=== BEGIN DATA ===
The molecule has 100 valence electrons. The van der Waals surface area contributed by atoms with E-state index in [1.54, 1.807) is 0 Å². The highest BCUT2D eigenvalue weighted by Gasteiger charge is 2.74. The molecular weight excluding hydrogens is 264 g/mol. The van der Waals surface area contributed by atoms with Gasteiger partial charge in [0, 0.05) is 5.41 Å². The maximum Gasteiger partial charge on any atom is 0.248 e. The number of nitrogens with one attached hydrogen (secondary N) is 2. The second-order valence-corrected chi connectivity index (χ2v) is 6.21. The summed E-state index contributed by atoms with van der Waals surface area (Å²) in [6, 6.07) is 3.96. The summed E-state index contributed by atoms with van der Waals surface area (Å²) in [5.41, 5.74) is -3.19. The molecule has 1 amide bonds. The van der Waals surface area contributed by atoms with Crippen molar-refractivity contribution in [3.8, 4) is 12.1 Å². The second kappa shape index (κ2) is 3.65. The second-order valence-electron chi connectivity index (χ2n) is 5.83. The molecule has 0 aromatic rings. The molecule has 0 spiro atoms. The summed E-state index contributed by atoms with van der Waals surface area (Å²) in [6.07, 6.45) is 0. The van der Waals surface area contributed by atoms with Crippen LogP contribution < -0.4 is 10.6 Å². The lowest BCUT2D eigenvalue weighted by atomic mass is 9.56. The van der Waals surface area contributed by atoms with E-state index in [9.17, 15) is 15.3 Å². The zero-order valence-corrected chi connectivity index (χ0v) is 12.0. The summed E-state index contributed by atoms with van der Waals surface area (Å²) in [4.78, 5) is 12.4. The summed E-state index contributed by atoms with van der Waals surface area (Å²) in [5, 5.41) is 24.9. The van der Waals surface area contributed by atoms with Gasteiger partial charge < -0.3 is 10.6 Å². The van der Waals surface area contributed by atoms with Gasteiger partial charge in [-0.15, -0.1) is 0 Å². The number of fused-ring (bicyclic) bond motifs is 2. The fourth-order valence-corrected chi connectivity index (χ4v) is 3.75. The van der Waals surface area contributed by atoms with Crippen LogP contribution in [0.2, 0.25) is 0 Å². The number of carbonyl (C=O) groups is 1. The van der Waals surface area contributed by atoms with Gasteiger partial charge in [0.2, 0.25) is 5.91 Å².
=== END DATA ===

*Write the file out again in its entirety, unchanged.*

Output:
The molecule has 100 valence electrons. The van der Waals surface area contributed by atoms with E-state index in [1.54, 1.807) is 0 Å². The highest BCUT2D eigenvalue weighted by Gasteiger charge is 2.74. The molecular weight excluding hydrogens is 264 g/mol. The van der Waals surface area contributed by atoms with Gasteiger partial charge in [0, 0.05) is 5.41 Å². The maximum Gasteiger partial charge on any atom is 0.248 e. The number of nitrogens with one attached hydrogen (secondary N) is 2. The second-order valence-corrected chi connectivity index (χ2v) is 6.21. The summed E-state index contributed by atoms with van der Waals surface area (Å²) in [6, 6.07) is 3.96. The summed E-state index contributed by atoms with van der Waals surface area (Å²) in [5.41, 5.74) is -3.19. The molecule has 1 amide bonds. The van der Waals surface area contributed by atoms with Crippen molar-refractivity contribution in [3.8, 4) is 12.1 Å². The second kappa shape index (κ2) is 3.65. The second-order valence-electron chi connectivity index (χ2n) is 5.83. The molecule has 0 aromatic rings. The molecule has 0 spiro atoms. The summed E-state index contributed by atoms with van der Waals surface area (Å²) in [6.07, 6.45) is 0. The van der Waals surface area contributed by atoms with Crippen LogP contribution < -0.4 is 10.6 Å². The lowest BCUT2D eigenvalue weighted by atomic mass is 9.56. The van der Waals surface area contributed by atoms with E-state index in [9.17, 15) is 15.3 Å². The zero-order valence-corrected chi connectivity index (χ0v) is 12.0. The summed E-state index contributed by atoms with van der Waals surface area (Å²) in [4.78, 5) is 12.4. The summed E-state index contributed by atoms with van der Waals surface area (Å²) in [5, 5.41) is 24.9. The van der Waals surface area contributed by atoms with Gasteiger partial charge < -0.3 is 10.6 Å². The van der Waals surface area contributed by atoms with Gasteiger partial charge in [-0.15, -0.1) is 0 Å². The number of fused-ring (bicyclic) bond motifs is 2. The fourth-order valence-corrected chi connectivity index (χ4v) is 3.75. The van der Waals surface area contributed by atoms with Crippen LogP contribution in [0.2, 0.25) is 0 Å². The number of carbonyl (C=O) groups is 1. The van der Waals surface area contributed by atoms with Gasteiger partial charge in [0.2, 0.25) is 5.91 Å².